The American government has been increasing the pressure on allies to boycott network products from Huawei, China’s giant telecoms equipment provider. In response, Huawei has warned that restricting competition will increase prices and delay the implementation of 5G, putting the US behind rival countries.
Speaking in Mandarin, Eric Xu, one of Huawei’s rotating chairmen, told CNBCon Thursday that “for Huawei, as leader in 5G technology, we don’t have the opportunity to serve the US consumer with 5G solutions and services, then the US market is a market without full competition while still blocking leading players from participation. Now, I’m not sure whether they can really deliver their objective of becoming the world’s No. 1 in 5G.”
In 2014, the American government banned two Chinese companies, Huawei and ZTE, from bidding for government contracts. However, this has not stopped Huawei’s progress. The company says it supplied more than half of the 537 4G LTE networks across the world and 59 of the 90 4.5G networks. It has also become a leader in smartphones and other devices, such as the MateBook Pro X, lifting annual sales to $92 billion in 2017.
Also: ‘World’s first’ 5G call completed by Vodafone and Huawei TechRepublic
In a keynote speech at the Global Mobile Broadband Forum in London on Nov. 21, Huawei’s Ryan Ding said: “Actions speak louder than words. Huawei has earned customer recognition for our leading 5G end-to-end capabilities and innovative products and solutions. So far, we have signed 22 commercial contracts for 5G, and we are working with over 50 carriers on 5G commercial tests.”
Huawei is already supplying equipment to 14 European operators including BT and Three in the UK, Deutsche Telekom in Germany, and Telecom Italia in Italy. It says it has also shipped more than 10,000 5G base stations outside China.
However, following a ban in Australia, its deal to supply New Zealand’s Spark network with 5G equipment has just been stalled. “According to the New Zealand government, the ban is related to technology concerns rather than fears about Chinese government control, and it is giving Spark the chance to make changes to mitigate security risks,” ZDNet reported.
Late changes to contracts are likely to be very expensive for network operators — and ultimately for businesses and consumers — when they follow intense technical tests and pilot trials. All this work would have to be redone before they can switch to an alternative equipment supplier.
In July, the UK’s National Cyber Security Centre (NCSC), which is part of the GCHQ spy centre, also said it had security concerns “around a range of technical issues and has set out improvements the company [Huawei] must make.” So far, however, this has yet to turn into a ban.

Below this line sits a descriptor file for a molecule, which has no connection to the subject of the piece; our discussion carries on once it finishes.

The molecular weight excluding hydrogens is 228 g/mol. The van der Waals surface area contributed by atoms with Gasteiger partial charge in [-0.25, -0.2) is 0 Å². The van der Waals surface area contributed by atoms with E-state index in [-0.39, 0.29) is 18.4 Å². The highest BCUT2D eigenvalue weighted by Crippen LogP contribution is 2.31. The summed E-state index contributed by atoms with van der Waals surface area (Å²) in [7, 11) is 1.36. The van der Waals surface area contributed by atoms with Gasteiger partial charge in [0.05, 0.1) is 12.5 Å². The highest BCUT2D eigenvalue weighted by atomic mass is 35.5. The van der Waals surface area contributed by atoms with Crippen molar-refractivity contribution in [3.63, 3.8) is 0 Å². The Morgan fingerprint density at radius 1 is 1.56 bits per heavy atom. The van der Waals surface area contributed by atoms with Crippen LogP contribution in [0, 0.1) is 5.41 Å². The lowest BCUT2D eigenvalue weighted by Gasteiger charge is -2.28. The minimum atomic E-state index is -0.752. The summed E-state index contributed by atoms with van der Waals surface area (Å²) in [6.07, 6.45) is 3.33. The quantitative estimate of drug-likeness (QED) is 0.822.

One of the ironies is that Huawei equipment has received far more rigorous analysis and security testing than kit from any other vendor. As Three’s Phil Sheppard has pointed out, the British government even has a Huawei Cyber Security Evaluation Centre. There is nothing similar for rivals such as Ericsson, Nokia and Samsung.
When talking to CNBC, Eric Xu hinted that increased US pressure had less to do with security than with America’s trade war with China. In CNBC’s translation, he said:
“There is one question that has been lingering on my mind. The US government as a national authority, why have they been targeting Huawei as a business corporation? Is it because we are too good on 5G or whether there are reasons I am not sure (of)? Saying 5G would bring cybersecurity issues, I would say these remarks are out of political motivation and not at all based on facts. All these … suspicions do not have any substantiated facts.”
Whatever the case, US lobbying is helping two Scandinavian companies. Both Ericsson and Nokia have signed 5G deals with T-Mobile, AT&T, Verizon, and Sprint. Their prices no doubt reflected the fact that they didn’t face competition from Huawei and ZTE.
Previous and related coverage:
With the New Zealand government denying that the Huawei 5G ban has anything to do with China, the tech giant has said it is working with Spark to ‘find a way forward’.
The New Zealand GCSB said the use of Huawei equipment in Spark’s 5G network would ‘raise significant national security risks’.
Reuters has reported that Papua New Guinea will be allowing Huawei to continue rolling out its telecommunications submarine cable network despite pressure from Australia and the US.
Following the Australian government citing a lack of separation of edge and core in 5G, Huawei has demonstrated what it says is full isolation of each network component in New Zealand on a trial network with Spark.
Huawei is still actively playing in the UK’s 5G market, this week announcing trials of home broadband services with Three UK using commercial 5G routers that attained download speeds of up to 2Gbps.
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Huawei warns bans will increase prices and put US behind in 5G race
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